Researchers have developed ceramic based cold plates that could replace copper cold plates used to cool computers and allow smaller and compact packing of circuit boards

What connects crop choices and the chase for water in the Arkavathy river basin?

Read time: 4 mins
3 Oct 2018
Photos: Arkavathy Source, Image by Tinucherian/ CC-BY-SA-3.0

Agriculture, the backbone of the Indian economy, is a water-intensive activity. The numerous hunger strikes, protests and petitions from the farming community always have water at the centre of it. With water getting scarcer by the day, intelligent crop choices and sustainable irrigation methods although seem to be the obvious way forward, some farmers in the peri-urban regions of Bengaluru may not think so, reveals a new study.

The study, published in the journal Irrigation and Drainage, and carried out by researchers from the Ashoka Trust for Research in Ecology and the Environment (ATREE) finds that various factors affect the choice of crops by farmers and water usage in the Arkavathy river basin. The study finds that these choices depend on the proximity to urban areas, the economic status and caste of the farmer, non-agricultural employment opportunities in the vicinity and the incentives for water conservation.

The present study is part of a bigger, socio-hydrological research project that covers the Arkavathy and Noyyal sub-basins, both part of the larger Cauvery river basin. The areas around these two river basins are witnessing rapid urbanisation. The Arkavathy sub-basin has a catchment area of 4169 square kilometres with about 35% of Bangalore city falling in it. The study, conducted between 2012 and 2016, used a stratified random sample of 333 farmers from 15 villages.

“The Arkavathy sub-basin used to be the primary source of water for Bangalore until the 1970s before the city began to expand and depend on Cauvery for its water supply”, explains Dr Bejoy Thomas Fellow (Associate Professor), Convenor - Centre for Environment and Development, ATREE, who designed and led the study. However, the same region is now witnessing declining water levels and rampant water scarcity.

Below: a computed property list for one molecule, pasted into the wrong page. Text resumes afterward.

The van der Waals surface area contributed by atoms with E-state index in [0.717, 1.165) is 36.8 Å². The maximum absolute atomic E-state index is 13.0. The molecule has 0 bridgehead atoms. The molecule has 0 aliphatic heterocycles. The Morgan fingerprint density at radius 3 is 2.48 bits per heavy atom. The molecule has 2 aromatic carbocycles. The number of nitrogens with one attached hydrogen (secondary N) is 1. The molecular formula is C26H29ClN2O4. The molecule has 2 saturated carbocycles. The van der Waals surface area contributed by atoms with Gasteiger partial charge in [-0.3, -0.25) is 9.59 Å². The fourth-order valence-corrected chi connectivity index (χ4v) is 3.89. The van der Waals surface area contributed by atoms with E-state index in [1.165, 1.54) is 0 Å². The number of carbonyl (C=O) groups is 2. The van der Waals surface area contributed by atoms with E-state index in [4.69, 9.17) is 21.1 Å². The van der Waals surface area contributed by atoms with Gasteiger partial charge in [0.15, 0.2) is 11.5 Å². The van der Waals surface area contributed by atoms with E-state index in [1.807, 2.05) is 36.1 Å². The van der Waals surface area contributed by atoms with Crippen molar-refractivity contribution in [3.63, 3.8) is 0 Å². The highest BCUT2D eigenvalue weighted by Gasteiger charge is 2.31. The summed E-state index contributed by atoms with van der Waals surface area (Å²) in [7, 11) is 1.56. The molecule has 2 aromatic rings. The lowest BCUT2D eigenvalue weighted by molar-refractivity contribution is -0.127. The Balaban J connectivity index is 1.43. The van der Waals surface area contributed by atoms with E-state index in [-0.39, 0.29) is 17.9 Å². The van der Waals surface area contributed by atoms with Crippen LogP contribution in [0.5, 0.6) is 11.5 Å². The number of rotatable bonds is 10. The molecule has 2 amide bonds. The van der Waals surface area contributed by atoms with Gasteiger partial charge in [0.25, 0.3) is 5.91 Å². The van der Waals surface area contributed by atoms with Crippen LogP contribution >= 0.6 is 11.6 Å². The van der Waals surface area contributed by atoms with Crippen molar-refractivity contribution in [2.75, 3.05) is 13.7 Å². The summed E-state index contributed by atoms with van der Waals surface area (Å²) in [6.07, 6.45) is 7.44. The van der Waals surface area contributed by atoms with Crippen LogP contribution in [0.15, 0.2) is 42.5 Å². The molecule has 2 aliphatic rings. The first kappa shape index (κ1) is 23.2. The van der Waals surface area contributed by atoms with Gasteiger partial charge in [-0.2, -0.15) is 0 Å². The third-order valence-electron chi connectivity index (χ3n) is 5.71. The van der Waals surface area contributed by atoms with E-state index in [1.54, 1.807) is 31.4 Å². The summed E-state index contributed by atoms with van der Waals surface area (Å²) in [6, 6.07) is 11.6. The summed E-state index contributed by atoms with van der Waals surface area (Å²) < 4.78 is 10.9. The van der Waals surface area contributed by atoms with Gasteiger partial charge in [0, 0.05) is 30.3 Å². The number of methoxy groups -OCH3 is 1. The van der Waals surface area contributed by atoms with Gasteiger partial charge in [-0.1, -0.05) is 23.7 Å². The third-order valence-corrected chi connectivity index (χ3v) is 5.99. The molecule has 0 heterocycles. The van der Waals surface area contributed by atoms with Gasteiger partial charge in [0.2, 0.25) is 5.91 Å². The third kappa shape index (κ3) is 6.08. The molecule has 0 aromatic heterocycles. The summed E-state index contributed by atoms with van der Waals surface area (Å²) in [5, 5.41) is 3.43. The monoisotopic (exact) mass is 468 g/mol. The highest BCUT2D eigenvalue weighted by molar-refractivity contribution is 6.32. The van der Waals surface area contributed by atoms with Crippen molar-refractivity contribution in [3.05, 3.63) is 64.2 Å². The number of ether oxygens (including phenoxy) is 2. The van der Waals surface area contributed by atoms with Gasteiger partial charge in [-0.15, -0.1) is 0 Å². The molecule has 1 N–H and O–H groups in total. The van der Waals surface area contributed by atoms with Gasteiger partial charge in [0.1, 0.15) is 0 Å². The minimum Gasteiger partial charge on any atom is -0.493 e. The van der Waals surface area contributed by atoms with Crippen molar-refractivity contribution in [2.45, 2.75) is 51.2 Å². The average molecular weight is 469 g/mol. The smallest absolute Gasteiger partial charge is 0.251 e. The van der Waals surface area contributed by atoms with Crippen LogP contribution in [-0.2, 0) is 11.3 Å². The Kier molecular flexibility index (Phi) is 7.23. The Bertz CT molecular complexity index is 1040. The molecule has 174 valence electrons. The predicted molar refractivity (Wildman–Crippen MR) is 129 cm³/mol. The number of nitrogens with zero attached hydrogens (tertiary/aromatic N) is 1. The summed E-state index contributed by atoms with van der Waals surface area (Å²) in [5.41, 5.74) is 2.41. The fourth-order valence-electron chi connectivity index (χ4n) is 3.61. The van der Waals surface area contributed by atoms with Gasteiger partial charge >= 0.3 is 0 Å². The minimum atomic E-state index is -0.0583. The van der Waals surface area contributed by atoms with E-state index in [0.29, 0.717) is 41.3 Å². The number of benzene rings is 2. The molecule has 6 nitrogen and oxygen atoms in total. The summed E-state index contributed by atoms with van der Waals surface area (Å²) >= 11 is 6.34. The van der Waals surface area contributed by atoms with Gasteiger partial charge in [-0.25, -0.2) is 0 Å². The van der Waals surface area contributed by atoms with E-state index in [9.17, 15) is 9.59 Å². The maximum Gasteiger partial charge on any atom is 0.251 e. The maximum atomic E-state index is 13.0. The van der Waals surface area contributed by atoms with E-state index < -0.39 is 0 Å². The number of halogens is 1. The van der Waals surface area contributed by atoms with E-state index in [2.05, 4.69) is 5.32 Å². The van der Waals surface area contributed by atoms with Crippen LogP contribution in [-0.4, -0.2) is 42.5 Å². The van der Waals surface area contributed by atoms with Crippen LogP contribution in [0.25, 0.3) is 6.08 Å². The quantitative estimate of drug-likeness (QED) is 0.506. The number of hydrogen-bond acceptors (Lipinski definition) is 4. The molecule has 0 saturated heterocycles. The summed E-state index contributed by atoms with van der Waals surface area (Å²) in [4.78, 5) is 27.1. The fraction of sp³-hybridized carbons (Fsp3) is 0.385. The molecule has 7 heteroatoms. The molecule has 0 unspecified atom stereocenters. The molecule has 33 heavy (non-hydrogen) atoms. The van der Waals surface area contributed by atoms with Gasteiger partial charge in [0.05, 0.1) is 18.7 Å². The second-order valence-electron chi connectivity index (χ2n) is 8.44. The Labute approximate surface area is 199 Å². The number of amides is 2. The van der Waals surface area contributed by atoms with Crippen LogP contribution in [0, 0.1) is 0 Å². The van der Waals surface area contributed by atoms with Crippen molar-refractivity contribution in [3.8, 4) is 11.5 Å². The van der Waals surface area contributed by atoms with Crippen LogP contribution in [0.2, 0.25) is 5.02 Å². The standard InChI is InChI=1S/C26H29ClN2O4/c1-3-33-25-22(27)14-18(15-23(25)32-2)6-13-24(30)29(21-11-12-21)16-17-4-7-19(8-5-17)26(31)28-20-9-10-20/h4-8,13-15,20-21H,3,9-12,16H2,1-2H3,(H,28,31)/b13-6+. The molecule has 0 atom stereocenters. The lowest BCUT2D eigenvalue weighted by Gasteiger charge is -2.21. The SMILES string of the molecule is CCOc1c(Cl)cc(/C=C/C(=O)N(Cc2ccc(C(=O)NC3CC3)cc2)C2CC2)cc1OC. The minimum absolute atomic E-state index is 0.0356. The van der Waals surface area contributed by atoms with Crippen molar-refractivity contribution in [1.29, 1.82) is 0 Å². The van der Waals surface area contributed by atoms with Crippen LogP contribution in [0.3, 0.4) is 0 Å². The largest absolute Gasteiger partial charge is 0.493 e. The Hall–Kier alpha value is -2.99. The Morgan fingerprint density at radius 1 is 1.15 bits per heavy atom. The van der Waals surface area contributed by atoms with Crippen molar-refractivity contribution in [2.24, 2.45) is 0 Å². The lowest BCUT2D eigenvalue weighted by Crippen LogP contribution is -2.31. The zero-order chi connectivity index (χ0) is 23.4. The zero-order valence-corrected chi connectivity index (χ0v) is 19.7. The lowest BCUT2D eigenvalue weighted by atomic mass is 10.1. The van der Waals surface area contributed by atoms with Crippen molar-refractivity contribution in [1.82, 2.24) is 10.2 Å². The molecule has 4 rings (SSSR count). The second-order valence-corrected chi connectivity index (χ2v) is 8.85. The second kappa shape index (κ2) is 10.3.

Local communities and decision makers blame the changing climate for the water woes in this region. However, the researchers of the study claim that the bad management of water resources is the real culprit. “The analysis of household and plot level survey data pertaining to drilled and non-functional borewells, the depth at which water was sighted, and changes in the cropping pattern between 1993 and 2013 shows that human-induced factors, including shift to eucalyptus plantations and groundwater pumping, were responsible for the water stress, which began to be felt since the mid 1990s”, says Dr Thomas.

The study uncovered interesting trends in the drilling of borewells and the choice of crops grown by the farmers of the region. Most borewells were found to be owned by wealthy, educated farmers belonging to the upper-caste and those living closer to the city. Those farmers without borewells depended on the rains for irrigation, and practised subsistence farming, or opted for employment in the non-agricultural sector, bidding goodbye to agriculture entirely.

The farmers who lived closer to the city and had borewells grew vegetables since it was easier to cater to the market demands of the urban area. Those who lived farther chose eucalyptus plantations as a lucrative option. The interesting point in these crop choices is that both are high on water consumption.

The study also reveals that only 37% of the farmers with irrigation facilities adopted drip irrigation. Drip irrigation, is an irrigation technique that allows water to drip slowly to the roots of the plants, is the most water-saving technique compared to others for irrigation. The government also provides a subsidy for the same. However, the farmers had other reasons to not adopting drip irrigation, according to the researchers. The drip technology is not suited for all crops grown in the region and the salt deposition, due to hard water, clogged the holes in the drippers, creating problems and discouraging its adoption.   

Besides, although farmers were aware of the water problems, they were not concerned about water conservation. “The farmers are aware of the groundwater problem, but there are no sufficient incentives, concerning the prices or opportunities for them to conserve it”, argues Dr Thomas. Hence, most adopted a 'drill deeper and quit' strategy, where they would dig up deep borewells and abandon irrigated agriculture when water was insufficient.

The study indicates that farmers are not worried about resource sustainability in the short run since there are much better, income generation opportunities outside of agriculture. As a start, placing some regulations on the use of groundwater could help resource sustainability, they say.  What could be a long-term solution? "Researchers, civil society groups, government departments and farmers should work together to reduce the impact of crop choices on water resources and make peri-urban agriculture an attractive livelihoods option", signs off Dr Thomas.